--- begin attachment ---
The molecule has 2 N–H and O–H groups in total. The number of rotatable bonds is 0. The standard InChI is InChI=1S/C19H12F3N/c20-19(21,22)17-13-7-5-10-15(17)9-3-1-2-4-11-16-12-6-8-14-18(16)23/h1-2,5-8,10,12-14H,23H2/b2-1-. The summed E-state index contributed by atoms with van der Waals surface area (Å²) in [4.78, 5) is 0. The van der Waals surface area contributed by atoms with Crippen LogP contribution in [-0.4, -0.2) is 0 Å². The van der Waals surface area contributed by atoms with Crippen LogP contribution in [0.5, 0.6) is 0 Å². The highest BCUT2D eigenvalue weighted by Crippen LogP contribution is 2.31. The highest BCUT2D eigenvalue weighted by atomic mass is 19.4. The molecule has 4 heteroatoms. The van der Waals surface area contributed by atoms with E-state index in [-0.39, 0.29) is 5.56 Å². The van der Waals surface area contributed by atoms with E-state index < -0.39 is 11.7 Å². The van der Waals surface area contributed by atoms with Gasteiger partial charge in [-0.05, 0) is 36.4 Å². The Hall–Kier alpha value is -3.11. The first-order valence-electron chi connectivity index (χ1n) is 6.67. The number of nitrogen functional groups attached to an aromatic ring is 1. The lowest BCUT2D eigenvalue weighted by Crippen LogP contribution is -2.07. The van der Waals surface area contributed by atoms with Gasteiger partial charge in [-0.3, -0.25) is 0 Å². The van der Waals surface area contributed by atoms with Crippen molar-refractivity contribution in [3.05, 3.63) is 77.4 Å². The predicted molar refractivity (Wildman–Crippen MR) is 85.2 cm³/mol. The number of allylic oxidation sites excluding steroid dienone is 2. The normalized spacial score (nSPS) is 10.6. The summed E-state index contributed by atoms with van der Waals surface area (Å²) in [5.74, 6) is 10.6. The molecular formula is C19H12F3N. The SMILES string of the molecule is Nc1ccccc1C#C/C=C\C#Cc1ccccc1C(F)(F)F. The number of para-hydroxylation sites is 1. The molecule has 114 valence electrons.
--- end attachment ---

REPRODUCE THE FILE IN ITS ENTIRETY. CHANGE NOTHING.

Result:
The molecule has 2 N–H and O–H groups in total. The number of rotatable bonds is 0. The standard InChI is InChI=1S/C19H12F3N/c20-19(21,22)17-13-7-5-10-15(17)9-3-1-2-4-11-16-12-6-8-14-18(16)23/h1-2,5-8,10,12-14H,23H2/b2-1-. The summed E-state index contributed by atoms with van der Waals surface area (Å²) in [4.78, 5) is 0. The van der Waals surface area contributed by atoms with Crippen LogP contribution in [-0.4, -0.2) is 0 Å². The van der Waals surface area contributed by atoms with Crippen LogP contribution in [0.5, 0.6) is 0 Å². The highest BCUT2D eigenvalue weighted by Crippen LogP contribution is 2.31. The highest BCUT2D eigenvalue weighted by atomic mass is 19.4. The molecule has 4 heteroatoms. The van der Waals surface area contributed by atoms with E-state index in [-0.39, 0.29) is 5.56 Å². The van der Waals surface area contributed by atoms with E-state index < -0.39 is 11.7 Å². The van der Waals surface area contributed by atoms with Gasteiger partial charge in [-0.05, 0) is 36.4 Å². The Hall–Kier alpha value is -3.11. The first-order valence-electron chi connectivity index (χ1n) is 6.67. The number of nitrogen functional groups attached to an aromatic ring is 1. The lowest BCUT2D eigenvalue weighted by Crippen LogP contribution is -2.07. The van der Waals surface area contributed by atoms with Gasteiger partial charge in [-0.3, -0.25) is 0 Å². The van der Waals surface area contributed by atoms with Crippen molar-refractivity contribution in [3.05, 3.63) is 77.4 Å². The predicted molar refractivity (Wildman–Crippen MR) is 85.2 cm³/mol. The number of allylic oxidation sites excluding steroid dienone is 2. The normalized spacial score (nSPS) is 10.6. The summed E-state index contributed by atoms with van der Waals surface area (Å²) in [5.74, 6) is 10.6. The molecular formula is C19H12F3N. The SMILES string of the molecule is Nc1ccccc1C#C/C=C\C#Cc1ccccc1C(F)(F)F. The number of para-hydroxylation sites is 1. The molecule has 114 valence electrons.